MTMTE #49: Getaway (SPOILERS)

Here I go, contradicting myself…

Actually, hopefully not. Earlier today I tweeted reasons why you don’t need me to add to what’s already on the page to decide how to feel about what you’ve just read.

But as the day’s gone on I’m getting more of a sense of the extent to which Getaway's fate is controversial and divisive. And so without undermining what I said earlier, let me present to you, from my perspective as writer, the information on the page, i.e. the information with which readers were invited to reach a view.

(Incidentally, this isn’t me wading in to course correct anybody. But now and again I toy with the idea of doing what Keiron Gillen does, and publishing online a sort of CliffsNotes to accompany an issue. The idea sounds fun but I never find the time. Anyhow, think of what follows as being something in that vein.)

So, where were we?

Ah yes.

We see Getaway suspended in a maximum-security cell, alone, in darkness.

His ‘voice box’ (represented here by his missing jaw – the information needs to be conveyed visually in this context) has been surgically removed. His arms and legs have been surgically removed. (I’m using the word ‘surgically’ deliberately; you can see that those parts of him weren’t ripped off.) He has been rendered unable to speak to passers-by. He has no cellmates. He cannot run or use his hands.

All of this has been done because Getaway is a master escapologist. Render him unable to speak or move, the logic goes, and he presents less of a threat.

In this context, the manner in which he has been suspended could be seen a considerate act, not a malicious one. The alternative is to leave him on the floor, face-up or face-down. This way, he’s looking out the window.

The lights are only off because Rodimus turned them off; and he turned them off specifically to protect Getaway from Sunder.

From Tailgate’s vantage point, Getaway is almost entirely obscured by a very deliberately positioned girder (deliberately positioned by me), and so he cannot see the modifications that have been made to his old friend. He just assumes Getaway is ignoring him, hence his anger.

This scene is intended to shock. You don’t know what’s happened to Getaway since issue 47. (His fate is hinted at by Rodimus in 48, when he says, vaguely, that Getaway has been taken care of, so it’s clear that whoever came up with the idea of detaining Getaway in this way, Rodimus is OK with it.) In this issue you find out what Rodimus, Megatron and Magnus – as ‘high command’ – did after they caught Getaway. And you find out in the context of a horror story, with a serial killer stalking an empty ship with all the lights out.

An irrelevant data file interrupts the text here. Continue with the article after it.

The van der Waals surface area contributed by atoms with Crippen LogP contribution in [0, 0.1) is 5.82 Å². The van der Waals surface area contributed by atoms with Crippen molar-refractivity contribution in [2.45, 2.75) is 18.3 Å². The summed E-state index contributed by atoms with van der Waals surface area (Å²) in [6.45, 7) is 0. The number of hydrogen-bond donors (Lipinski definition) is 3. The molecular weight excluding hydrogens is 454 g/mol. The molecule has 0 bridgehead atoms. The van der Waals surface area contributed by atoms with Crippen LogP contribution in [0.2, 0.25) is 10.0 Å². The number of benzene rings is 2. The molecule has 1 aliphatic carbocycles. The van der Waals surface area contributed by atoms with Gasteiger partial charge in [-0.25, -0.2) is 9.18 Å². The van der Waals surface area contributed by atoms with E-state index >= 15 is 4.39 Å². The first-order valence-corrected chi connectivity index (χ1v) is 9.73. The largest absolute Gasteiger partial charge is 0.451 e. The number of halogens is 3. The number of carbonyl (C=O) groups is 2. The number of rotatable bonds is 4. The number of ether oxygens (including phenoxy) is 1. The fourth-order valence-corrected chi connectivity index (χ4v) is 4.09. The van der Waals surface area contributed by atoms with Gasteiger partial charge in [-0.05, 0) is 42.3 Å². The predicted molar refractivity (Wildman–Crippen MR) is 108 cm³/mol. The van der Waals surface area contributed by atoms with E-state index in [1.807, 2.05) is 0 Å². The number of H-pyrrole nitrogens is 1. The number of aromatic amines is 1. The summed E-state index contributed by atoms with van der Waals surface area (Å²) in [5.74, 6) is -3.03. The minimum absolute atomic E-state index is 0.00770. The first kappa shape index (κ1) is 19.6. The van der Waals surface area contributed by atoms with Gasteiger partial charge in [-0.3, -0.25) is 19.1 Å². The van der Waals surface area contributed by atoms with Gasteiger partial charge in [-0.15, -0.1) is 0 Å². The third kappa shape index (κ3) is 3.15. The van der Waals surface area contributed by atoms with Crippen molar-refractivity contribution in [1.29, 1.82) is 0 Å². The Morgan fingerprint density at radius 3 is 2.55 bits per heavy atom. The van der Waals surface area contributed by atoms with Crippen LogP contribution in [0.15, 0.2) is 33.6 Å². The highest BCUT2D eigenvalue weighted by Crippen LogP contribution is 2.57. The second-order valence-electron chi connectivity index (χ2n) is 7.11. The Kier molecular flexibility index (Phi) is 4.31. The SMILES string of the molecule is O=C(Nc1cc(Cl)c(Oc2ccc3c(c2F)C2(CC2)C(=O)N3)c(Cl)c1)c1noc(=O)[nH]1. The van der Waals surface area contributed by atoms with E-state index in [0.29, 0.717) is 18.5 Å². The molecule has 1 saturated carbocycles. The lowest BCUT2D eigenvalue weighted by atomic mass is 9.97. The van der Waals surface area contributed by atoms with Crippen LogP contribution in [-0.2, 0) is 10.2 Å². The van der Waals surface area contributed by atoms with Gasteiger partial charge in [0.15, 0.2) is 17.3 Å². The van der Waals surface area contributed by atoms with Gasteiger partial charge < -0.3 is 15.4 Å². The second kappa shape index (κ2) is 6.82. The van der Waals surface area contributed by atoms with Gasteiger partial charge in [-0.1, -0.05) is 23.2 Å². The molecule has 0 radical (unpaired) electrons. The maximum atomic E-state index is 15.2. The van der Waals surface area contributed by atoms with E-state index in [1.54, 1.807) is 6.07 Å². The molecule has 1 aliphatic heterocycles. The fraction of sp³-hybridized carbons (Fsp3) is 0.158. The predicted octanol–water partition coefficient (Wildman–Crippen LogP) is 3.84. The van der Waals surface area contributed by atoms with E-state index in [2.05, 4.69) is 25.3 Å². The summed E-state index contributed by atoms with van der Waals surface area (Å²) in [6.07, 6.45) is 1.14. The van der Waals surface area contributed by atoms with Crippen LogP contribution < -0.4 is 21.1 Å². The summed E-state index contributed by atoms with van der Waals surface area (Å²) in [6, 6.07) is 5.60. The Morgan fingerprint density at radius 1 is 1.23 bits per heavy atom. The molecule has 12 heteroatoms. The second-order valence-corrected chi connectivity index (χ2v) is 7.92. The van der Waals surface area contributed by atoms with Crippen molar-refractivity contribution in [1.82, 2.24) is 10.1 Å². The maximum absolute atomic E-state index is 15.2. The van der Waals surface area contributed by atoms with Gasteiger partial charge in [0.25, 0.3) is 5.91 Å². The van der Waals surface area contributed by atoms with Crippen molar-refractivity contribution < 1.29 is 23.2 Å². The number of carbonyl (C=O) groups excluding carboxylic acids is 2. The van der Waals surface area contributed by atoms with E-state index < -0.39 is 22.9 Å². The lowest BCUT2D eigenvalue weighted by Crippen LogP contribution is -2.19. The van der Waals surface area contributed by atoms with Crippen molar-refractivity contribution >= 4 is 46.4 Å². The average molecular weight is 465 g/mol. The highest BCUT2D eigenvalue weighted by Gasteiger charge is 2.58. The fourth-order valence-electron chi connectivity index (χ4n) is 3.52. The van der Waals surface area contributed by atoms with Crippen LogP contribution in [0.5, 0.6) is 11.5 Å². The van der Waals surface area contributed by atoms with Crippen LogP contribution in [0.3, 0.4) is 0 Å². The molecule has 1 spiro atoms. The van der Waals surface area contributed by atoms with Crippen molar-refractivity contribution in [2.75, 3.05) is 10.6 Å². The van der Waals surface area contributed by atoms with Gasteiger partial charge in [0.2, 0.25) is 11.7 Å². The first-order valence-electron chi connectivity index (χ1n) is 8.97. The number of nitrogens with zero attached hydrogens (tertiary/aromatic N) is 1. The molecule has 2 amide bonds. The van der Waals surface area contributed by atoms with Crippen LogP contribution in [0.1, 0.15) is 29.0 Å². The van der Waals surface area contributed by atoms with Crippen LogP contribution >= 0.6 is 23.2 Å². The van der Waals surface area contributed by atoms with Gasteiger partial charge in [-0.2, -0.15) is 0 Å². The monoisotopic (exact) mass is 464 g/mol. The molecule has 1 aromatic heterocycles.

The reveal comes in two stages: stage one, we learn that Getaway is in a maximum security cell – no surprise there. That’s what happens on the Lost Light when people do bad things (honourable/controversial exceptions: Brainstorm and Megatron). Stage two – and here’s the surprise. He appears, at first blush, to have been mutilated. His limbs are missing and he seems to be displayed like some macabre prize. (We’re reminded of Overlord, a monster of a different order.) And in keeping with the horror vibe, his fate is revealed as a single beam of torchlight plays over his helpless body.

Is it disturbing? I hope so. But after the initial shock, we remember that Getaway’s skills - his propensity to escape – made him a unique threat, and so the unusual manner of his incarceration perhaps makes more sense. His captors’ actions may still be regarded as cruel and his punishment disproportionate, but there’s a logic to the unusual security measures being taken.

Consider: would your reaction to Getaway’s fate have been different if you’d learned about it by watching some Lost Lighters fix him into his suspension harness in a brightly-lit cell whilst bantering away? Maybe. Maybe not.

Also worth considering is the nature of a Cybertronian’s relationship with their body. Getaway’s limbs can be removed and reattached without pain or long-term consequence. And as for being suspended — humans would experience severe pain related to stress (emotionally and physically), but a Cybertronian wouldn’t.

As for everything else… this is where you’re invited to speculate. Would it have been kinder to remove Getaway’s spark and put it in storage? Is that even an option? Does the Lost Light have the equipment to extract and store sparks? Do Cybertronians have any concept of the passage of time when they’re in a disembodied state? If so, does that make spark extraction better or worse than bodily imprisonment? Do prisoners even have the choice to be kept as a spark, and what are the grounds for refusal? Would Getaway trust his captors to reunite him with his body? If not, would that make him opt to stay in the remains of his body?

Questions for you to answer, not me. ☺

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